The 35,000 runners from 72 countries competing in last week's Jerusalem Marathon day races were shocked to see a petite mother of 5 young children cross the finish line as the fastest Israeli woman – covering the 26-mile course in 3 hours and 9 minutes.

Even more incredible, she did it all wearing modest Orthodox attire: long sleeves, skirt, and head covering.

Originally from Passaic, New Jersey, and now living in Jerusalem, Beatie got into competitive running a few years ago. "When my younger sister beat me in a race," she tells, "I knew it was time to get back in shape. So I set a goal of running a marathon as the best way to push me."

Beatie ran her first marathon at Tel Aviv in 2016. "My only goal was to cross the finish line," she says. "When I registered, I estimated my finish time at 4:40." She surprised herself by completing the course in 3:27.

The next year, she again ran the Tel Aviv Marathon – this time seven months pregnant, after getting a green light from her father, an obstetrician, that the race posed no risk to mother or child. She recalls: "Other runners told me after the race that seeing a pregnant woman running gave them encouragement to push on, thinking: If she can do it, we can too!"

For Beatie, running is an important mind-body connection. "I've always felt that running is a very spiritual thing. It's my time to have a conversation with God. Some people go to the forest to speak with God. I do it while running.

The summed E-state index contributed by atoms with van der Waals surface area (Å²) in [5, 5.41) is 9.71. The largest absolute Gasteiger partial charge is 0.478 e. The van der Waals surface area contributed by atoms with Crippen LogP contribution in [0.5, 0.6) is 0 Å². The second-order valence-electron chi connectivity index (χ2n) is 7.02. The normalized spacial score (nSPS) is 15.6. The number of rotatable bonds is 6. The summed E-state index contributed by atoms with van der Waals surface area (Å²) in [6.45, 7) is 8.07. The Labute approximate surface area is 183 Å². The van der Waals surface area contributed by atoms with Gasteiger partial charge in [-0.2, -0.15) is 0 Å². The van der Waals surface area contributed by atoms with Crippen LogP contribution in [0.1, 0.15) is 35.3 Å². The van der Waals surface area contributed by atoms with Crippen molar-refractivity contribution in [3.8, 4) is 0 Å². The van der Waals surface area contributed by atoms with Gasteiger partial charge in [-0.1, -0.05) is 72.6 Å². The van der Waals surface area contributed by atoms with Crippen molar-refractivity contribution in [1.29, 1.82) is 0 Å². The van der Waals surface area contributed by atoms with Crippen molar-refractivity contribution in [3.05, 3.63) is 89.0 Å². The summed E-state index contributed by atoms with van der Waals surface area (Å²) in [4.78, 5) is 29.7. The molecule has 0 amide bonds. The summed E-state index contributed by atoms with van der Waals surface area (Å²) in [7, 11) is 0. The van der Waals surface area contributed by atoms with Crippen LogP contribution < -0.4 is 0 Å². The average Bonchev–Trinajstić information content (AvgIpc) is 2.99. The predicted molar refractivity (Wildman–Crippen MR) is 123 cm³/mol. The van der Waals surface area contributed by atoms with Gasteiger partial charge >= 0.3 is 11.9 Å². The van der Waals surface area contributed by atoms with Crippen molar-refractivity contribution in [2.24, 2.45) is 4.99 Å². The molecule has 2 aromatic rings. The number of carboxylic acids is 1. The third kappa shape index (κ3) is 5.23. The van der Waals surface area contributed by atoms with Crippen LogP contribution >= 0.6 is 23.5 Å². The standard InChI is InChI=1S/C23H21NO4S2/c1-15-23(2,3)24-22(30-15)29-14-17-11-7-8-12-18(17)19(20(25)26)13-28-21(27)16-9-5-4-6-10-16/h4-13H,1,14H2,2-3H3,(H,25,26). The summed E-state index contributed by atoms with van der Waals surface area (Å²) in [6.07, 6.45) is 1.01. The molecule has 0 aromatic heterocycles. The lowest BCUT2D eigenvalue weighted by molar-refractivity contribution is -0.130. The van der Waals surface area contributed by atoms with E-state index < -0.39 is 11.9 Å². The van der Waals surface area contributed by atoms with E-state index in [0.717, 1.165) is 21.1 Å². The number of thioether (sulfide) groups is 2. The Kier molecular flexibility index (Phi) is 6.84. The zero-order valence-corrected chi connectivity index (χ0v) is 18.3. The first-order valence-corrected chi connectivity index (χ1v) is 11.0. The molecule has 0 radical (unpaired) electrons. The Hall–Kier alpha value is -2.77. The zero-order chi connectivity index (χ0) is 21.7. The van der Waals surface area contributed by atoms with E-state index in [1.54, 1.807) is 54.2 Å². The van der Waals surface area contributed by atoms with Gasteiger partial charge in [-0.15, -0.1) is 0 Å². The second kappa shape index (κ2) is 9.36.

"We're so busy all the time, and for me running is a way to disconnect from all the distractions and to focus inside. I can have a spiritual high from running – all the time."

How does wearing a skirt and head covering affect Beatie's ability to run competitively?

"I have skirts that are comfortable, and I'm happy that dressing modestly doesn't compromise or inhibit my ability to achieve in life," she says. "In the sports world, everyone is typically half-dressed. I think it's empowering for all women to know that you don't have to expose your body to win."

Beatie trained hard for Jerusalem 2018, running every day except Shabbat. Yet even she was surprised by the winning result.

"I trained hard, so it wasn't like I just showed up to the marathon and asked for a miracle," she says. "But I spent a lot of the race thinking of the many Psalms and prayers that acknowledge God as the source of our strength. I prayed the entire race for God to carry me to the finish line, and I felt Him guiding me every step of the way."

Beyond the personal experience, Beatie was running to raise money for Beit Daniella, a rehabilitation center for teens struggling with emotional challenges, named in memory of Beatie's cousin who recently passed away.

"Winning the race has enabled me to focus publicity on Beit Daniella, and bring some measure of comfort to the family," she says.

When she's not running, Beatie is caring for her family and holding down a full-time job as a liason for the Jewish educational group, Olami. "Winning the race certainly gives me extra credibility in speaking with college students!" she observes.

What's next for Beatie? She notes that the Jerusalem Marathon is a particularly difficult course – hilly and windy. Experts have suggested that on a flatter course, she could achieve a very competitive marathon time of 2:45. With that goal in mind, she might compete in the January 2019 Tiberias Marathon.

Does Beatie find running marathons out of character for an Orthodox mother of five?

"God gave me running talent. Our role in this world is to take the raw material He's given us and use it to the fullest. This whole experience has brought me closer to God, who gave me these strengths and talents. My motto is: Believe in the impossible, give it your all, and ask Hashem to help."

Congratulate Beatie with a donation to Beit Daniella.